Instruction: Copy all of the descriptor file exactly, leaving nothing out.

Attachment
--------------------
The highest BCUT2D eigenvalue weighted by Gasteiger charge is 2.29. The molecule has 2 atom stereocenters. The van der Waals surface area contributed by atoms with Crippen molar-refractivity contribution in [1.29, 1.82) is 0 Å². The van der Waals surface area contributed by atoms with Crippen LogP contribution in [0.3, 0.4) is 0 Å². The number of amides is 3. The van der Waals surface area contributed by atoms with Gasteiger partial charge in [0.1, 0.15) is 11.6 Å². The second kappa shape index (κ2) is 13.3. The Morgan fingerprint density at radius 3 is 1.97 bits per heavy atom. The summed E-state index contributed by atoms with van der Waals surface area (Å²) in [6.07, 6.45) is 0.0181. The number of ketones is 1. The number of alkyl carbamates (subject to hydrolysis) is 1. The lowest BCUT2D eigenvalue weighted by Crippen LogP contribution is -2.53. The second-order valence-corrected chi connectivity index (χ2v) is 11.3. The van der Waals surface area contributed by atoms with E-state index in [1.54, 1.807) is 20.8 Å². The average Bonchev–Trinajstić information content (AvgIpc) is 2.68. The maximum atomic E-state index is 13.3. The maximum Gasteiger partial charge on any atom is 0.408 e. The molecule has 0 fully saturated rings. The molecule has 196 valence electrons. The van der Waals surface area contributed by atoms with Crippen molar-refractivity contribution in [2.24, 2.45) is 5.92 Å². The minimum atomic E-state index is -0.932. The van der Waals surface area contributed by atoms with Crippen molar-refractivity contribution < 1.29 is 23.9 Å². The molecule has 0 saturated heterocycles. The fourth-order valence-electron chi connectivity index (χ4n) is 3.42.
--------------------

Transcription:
The highest BCUT2D eigenvalue weighted by Gasteiger charge is 2.29. The molecule has 2 atom stereocenters. The van der Waals surface area contributed by atoms with Crippen molar-refractivity contribution in [1.29, 1.82) is 0 Å². The van der Waals surface area contributed by atoms with Crippen LogP contribution in [0.3, 0.4) is 0 Å². The number of amides is 3. The van der Waals surface area contributed by atoms with Gasteiger partial charge in [0.1, 0.15) is 11.6 Å². The second kappa shape index (κ2) is 13.3. The Morgan fingerprint density at radius 3 is 1.97 bits per heavy atom. The summed E-state index contributed by atoms with van der Waals surface area (Å²) in [6.07, 6.45) is 0.0181. The number of ketones is 1. The number of alkyl carbamates (subject to hydrolysis) is 1. The lowest BCUT2D eigenvalue weighted by Crippen LogP contribution is -2.53. The second-order valence-corrected chi connectivity index (χ2v) is 11.3. The van der Waals surface area contributed by atoms with E-state index in [1.54, 1.807) is 20.8 Å². The average Bonchev–Trinajstić information content (AvgIpc) is 2.68. The maximum atomic E-state index is 13.3. The maximum Gasteiger partial charge on any atom is 0.408 e. The molecule has 0 fully saturated rings. The molecule has 196 valence electrons. The van der Waals surface area contributed by atoms with Crippen molar-refractivity contribution in [2.24, 2.45) is 5.92 Å². The minimum atomic E-state index is -0.932. The van der Waals surface area contributed by atoms with Crippen molar-refractivity contribution < 1.29 is 23.9 Å². The molecule has 0 saturated heterocycles. The fourth-order valence-electron chi connectivity index (χ4n) is 3.42.